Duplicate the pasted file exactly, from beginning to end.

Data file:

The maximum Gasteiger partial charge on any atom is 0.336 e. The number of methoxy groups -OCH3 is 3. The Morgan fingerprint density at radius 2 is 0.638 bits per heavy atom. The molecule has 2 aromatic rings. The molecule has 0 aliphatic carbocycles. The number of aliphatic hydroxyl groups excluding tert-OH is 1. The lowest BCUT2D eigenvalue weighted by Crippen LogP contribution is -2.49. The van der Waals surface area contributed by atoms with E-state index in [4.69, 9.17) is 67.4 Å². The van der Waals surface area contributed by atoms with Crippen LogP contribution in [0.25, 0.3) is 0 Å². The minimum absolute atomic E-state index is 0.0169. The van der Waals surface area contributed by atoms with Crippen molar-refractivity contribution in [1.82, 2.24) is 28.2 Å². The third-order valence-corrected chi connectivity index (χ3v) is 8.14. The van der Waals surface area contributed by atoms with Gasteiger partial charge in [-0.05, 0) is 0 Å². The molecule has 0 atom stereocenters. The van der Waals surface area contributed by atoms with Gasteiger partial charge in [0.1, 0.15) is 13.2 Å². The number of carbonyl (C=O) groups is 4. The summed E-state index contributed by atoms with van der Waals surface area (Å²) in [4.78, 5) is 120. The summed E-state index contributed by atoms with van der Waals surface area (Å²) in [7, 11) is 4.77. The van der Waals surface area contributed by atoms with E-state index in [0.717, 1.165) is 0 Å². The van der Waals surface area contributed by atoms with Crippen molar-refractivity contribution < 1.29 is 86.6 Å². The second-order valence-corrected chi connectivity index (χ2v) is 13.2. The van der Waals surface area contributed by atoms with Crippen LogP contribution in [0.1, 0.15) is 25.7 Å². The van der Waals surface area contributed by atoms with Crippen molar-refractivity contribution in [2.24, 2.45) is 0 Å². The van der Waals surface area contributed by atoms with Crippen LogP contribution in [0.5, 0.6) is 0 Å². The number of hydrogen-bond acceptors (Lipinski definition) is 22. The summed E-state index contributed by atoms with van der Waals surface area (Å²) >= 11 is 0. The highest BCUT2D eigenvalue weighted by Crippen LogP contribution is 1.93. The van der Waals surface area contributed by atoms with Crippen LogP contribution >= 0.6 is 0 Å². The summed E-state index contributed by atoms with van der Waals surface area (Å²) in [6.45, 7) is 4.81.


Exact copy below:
The maximum Gasteiger partial charge on any atom is 0.336 e. The number of methoxy groups -OCH3 is 3. The Morgan fingerprint density at radius 2 is 0.638 bits per heavy atom. The molecule has 2 aromatic rings. The molecule has 0 aliphatic carbocycles. The number of aliphatic hydroxyl groups excluding tert-OH is 1. The lowest BCUT2D eigenvalue weighted by Crippen LogP contribution is -2.49. The van der Waals surface area contributed by atoms with E-state index in [4.69, 9.17) is 67.4 Å². The van der Waals surface area contributed by atoms with Crippen LogP contribution in [0.25, 0.3) is 0 Å². The minimum absolute atomic E-state index is 0.0169. The van der Waals surface area contributed by atoms with Crippen molar-refractivity contribution in [1.82, 2.24) is 28.2 Å². The third-order valence-corrected chi connectivity index (χ3v) is 8.14. The van der Waals surface area contributed by atoms with Gasteiger partial charge in [-0.05, 0) is 0 Å². The molecule has 0 atom stereocenters. The van der Waals surface area contributed by atoms with Gasteiger partial charge in [0.1, 0.15) is 13.2 Å². The number of carbonyl (C=O) groups is 4. The summed E-state index contributed by atoms with van der Waals surface area (Å²) in [4.78, 5) is 120. The summed E-state index contributed by atoms with van der Waals surface area (Å²) in [7, 11) is 4.77. The van der Waals surface area contributed by atoms with E-state index in [0.717, 1.165) is 0 Å². The van der Waals surface area contributed by atoms with Crippen molar-refractivity contribution < 1.29 is 86.6 Å². The second-order valence-corrected chi connectivity index (χ2v) is 13.2. The van der Waals surface area contributed by atoms with Crippen LogP contribution in [0.1, 0.15) is 25.7 Å². The van der Waals surface area contributed by atoms with Crippen molar-refractivity contribution in [2.24, 2.45) is 0 Å². The van der Waals surface area contributed by atoms with Crippen LogP contribution in [0.5, 0.6) is 0 Å². The number of hydrogen-bond acceptors (Lipinski definition) is 22. The summed E-state index contributed by atoms with van der Waals surface area (Å²) >= 11 is 0. The highest BCUT2D eigenvalue weighted by Crippen LogP contribution is 1.93. The van der Waals surface area contributed by atoms with Crippen LogP contribution >= 0.6 is 0 Å². The summed E-state index contributed by atoms with van der Waals surface area (Å²) in [6.45, 7) is 4.81.